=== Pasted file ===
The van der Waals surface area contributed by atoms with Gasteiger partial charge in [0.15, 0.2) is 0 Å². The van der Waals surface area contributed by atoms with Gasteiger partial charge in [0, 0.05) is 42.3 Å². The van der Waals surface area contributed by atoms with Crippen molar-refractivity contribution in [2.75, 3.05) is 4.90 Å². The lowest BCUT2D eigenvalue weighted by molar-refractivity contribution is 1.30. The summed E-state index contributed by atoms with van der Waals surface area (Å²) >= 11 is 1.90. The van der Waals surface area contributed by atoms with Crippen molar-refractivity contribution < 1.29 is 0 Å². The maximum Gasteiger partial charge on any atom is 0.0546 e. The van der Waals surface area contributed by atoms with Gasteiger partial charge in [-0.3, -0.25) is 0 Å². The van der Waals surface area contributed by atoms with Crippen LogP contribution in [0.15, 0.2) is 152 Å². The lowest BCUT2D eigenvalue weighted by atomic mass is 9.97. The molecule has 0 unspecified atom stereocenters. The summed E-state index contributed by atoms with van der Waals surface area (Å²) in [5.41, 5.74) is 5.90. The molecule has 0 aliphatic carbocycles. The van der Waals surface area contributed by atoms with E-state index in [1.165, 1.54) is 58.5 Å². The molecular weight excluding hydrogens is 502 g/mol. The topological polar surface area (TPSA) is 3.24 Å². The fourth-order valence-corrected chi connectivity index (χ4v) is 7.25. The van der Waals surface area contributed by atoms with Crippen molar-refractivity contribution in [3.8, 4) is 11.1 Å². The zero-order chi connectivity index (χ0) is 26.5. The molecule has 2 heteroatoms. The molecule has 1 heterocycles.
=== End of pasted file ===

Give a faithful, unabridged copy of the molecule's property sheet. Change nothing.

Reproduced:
The van der Waals surface area contributed by atoms with Gasteiger partial charge in [0.15, 0.2) is 0 Å². The van der Waals surface area contributed by atoms with Gasteiger partial charge in [0, 0.05) is 42.3 Å². The van der Waals surface area contributed by atoms with Crippen molar-refractivity contribution in [2.75, 3.05) is 4.90 Å². The lowest BCUT2D eigenvalue weighted by molar-refractivity contribution is 1.30. The summed E-state index contributed by atoms with van der Waals surface area (Å²) >= 11 is 1.90. The van der Waals surface area contributed by atoms with Crippen molar-refractivity contribution < 1.29 is 0 Å². The maximum Gasteiger partial charge on any atom is 0.0546 e. The van der Waals surface area contributed by atoms with Gasteiger partial charge in [-0.3, -0.25) is 0 Å². The van der Waals surface area contributed by atoms with Crippen LogP contribution in [0.15, 0.2) is 152 Å². The lowest BCUT2D eigenvalue weighted by atomic mass is 9.97. The molecule has 0 unspecified atom stereocenters. The summed E-state index contributed by atoms with van der Waals surface area (Å²) in [5.41, 5.74) is 5.90. The molecule has 0 aliphatic carbocycles. The van der Waals surface area contributed by atoms with E-state index in [1.165, 1.54) is 58.5 Å². The molecular weight excluding hydrogens is 502 g/mol. The topological polar surface area (TPSA) is 3.24 Å². The fourth-order valence-corrected chi connectivity index (χ4v) is 7.25. The van der Waals surface area contributed by atoms with Crippen molar-refractivity contribution in [3.8, 4) is 11.1 Å². The zero-order chi connectivity index (χ0) is 26.5. The molecule has 2 heteroatoms. The molecule has 1 heterocycles.